AUGUSTA, Maine — Chanelle Lambert has always done well in science and math courses, but not until she was recruited onto the Messalonskee High School Infinite Loop robotics team did she realize that those subjects might be her calling.

Lambert’s experience is a success story in the state’s efforts to pull students into science, technology, engineering and math fields, which took center stage Wednesday at the State House.

The prospect of building a robot from scratch and competing against her peers from around the world was daunting, but Lambert’s apprehension didn’t last long.

“I think people just don’t know what they’re capable of doing,” said Lambert, a high school sophomore who was one of dozens of Maine students gathered Wednesday at the State House. “I didn’t think I’d want to do anything with technology, but now I’m looking to be a programmer or something in information technology. I was just looking for something to do.”

After helping design, build and deploy a remote-controlled robot designed to loft Frisbees at targets, Lambert was hooked. Educators and industry professionals hope they can replicate her experience thousands of times in their quest to pull students into STEM-related professions.

Whitney Hogan, a junior at Brewer High School, said she can understand why there is a shortage of students interested in STEM careers.

“A lot of people think it’s too hard,” said Hogan. “But it’s not all boring. You can have fun with it.”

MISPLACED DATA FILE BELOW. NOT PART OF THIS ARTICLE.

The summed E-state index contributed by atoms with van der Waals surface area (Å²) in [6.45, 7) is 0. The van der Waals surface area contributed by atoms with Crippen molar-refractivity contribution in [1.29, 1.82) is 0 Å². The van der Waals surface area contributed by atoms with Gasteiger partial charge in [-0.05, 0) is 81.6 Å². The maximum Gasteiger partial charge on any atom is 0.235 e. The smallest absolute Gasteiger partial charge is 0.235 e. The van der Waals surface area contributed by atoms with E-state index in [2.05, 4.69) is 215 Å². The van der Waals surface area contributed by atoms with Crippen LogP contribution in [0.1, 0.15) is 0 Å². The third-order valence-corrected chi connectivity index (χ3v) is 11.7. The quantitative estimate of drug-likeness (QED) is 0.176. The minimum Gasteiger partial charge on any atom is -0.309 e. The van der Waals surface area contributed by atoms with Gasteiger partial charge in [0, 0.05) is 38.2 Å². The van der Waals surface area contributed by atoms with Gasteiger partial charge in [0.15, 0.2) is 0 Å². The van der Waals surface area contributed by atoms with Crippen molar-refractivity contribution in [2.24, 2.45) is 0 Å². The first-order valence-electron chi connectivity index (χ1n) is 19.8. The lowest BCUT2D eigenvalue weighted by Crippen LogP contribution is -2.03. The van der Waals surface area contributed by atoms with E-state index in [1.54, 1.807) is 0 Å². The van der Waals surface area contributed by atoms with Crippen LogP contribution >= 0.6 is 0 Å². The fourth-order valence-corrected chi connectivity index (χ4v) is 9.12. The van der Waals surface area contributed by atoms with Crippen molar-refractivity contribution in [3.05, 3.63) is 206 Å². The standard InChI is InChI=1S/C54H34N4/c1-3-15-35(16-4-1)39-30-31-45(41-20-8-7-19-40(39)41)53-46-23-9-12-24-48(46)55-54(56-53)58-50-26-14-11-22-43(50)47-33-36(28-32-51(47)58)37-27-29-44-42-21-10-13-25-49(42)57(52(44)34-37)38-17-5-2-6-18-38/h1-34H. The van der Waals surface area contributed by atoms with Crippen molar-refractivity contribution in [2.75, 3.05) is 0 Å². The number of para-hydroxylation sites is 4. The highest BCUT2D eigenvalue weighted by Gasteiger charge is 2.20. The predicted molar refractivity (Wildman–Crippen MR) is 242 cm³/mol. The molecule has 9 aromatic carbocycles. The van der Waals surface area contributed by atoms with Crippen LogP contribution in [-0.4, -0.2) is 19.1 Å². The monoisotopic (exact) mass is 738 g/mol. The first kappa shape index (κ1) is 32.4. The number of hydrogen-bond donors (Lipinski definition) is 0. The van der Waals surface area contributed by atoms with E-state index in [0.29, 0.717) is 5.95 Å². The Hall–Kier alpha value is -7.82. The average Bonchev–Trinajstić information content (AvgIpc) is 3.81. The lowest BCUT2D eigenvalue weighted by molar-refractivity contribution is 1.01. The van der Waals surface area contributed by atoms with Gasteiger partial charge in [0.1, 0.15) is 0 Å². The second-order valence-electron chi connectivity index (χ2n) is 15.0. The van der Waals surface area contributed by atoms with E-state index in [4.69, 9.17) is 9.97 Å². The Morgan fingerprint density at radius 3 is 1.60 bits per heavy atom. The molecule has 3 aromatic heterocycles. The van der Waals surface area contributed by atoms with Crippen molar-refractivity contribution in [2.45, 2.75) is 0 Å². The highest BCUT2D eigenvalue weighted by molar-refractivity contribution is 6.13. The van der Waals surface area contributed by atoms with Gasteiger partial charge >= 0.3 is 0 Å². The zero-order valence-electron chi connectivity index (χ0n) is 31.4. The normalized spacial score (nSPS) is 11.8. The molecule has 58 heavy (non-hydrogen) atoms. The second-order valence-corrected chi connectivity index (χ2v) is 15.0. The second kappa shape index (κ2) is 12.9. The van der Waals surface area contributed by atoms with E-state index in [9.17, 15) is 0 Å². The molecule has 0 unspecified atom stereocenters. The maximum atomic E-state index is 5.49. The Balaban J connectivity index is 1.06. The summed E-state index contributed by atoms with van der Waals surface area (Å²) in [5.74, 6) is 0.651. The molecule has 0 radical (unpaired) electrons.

Job openings in technology and engineering fields are projected to increase by nearly 50 percent in the next five years, which could translate into some 10,000 jobs. But with that opportunity comes a challenge: Who will fill them?

Part of the answer could be some of the students recognized Wednesday by Gov. Paul LePage with his second annual Governor’s Promising STEM Youth Awards, which were given to students from Auburn, Brewer, Cape Elizabeth, Falmouth, Mount Desert Island and Oakland, along with Maine’s two delegates to the 2013 National Youth Science Camp.

Education Commissioner Stephen Bowen said one in seven careers borne from a University of Maine System education will be in engineering.

“We’re going to have to solve some really complex problems in the future and you guys are going to do it,” said Bowen to an audience of several dozen students, parents and educators. “We know how critical you guys are going to be to our economy.”

LePage, who put education reform and job creation at the center of his campaign for governor, agreed.

“My job is to make sure you can stay here [in Maine],” said LePage. “Your job is to, once you’ve stayed here, to prosper. The future of our state is not in the hands of politicians. It’s in the hands of the young people in this room and in our state.”

LePage, whose never-cozy relationship with the Legislature, especially Democrats, has deteriorated in recent weeks, said Wednesday that instead of robots, the students could build something else.

“Next year I would like you to create a Legislature that doesn’t speak back,” he said.

Christopher Cousins

Christopher Cousins has worked as a journalist in Maine for more than 15 years and covered state government for numerous media organizations before joining the Bangor Daily News in 2009.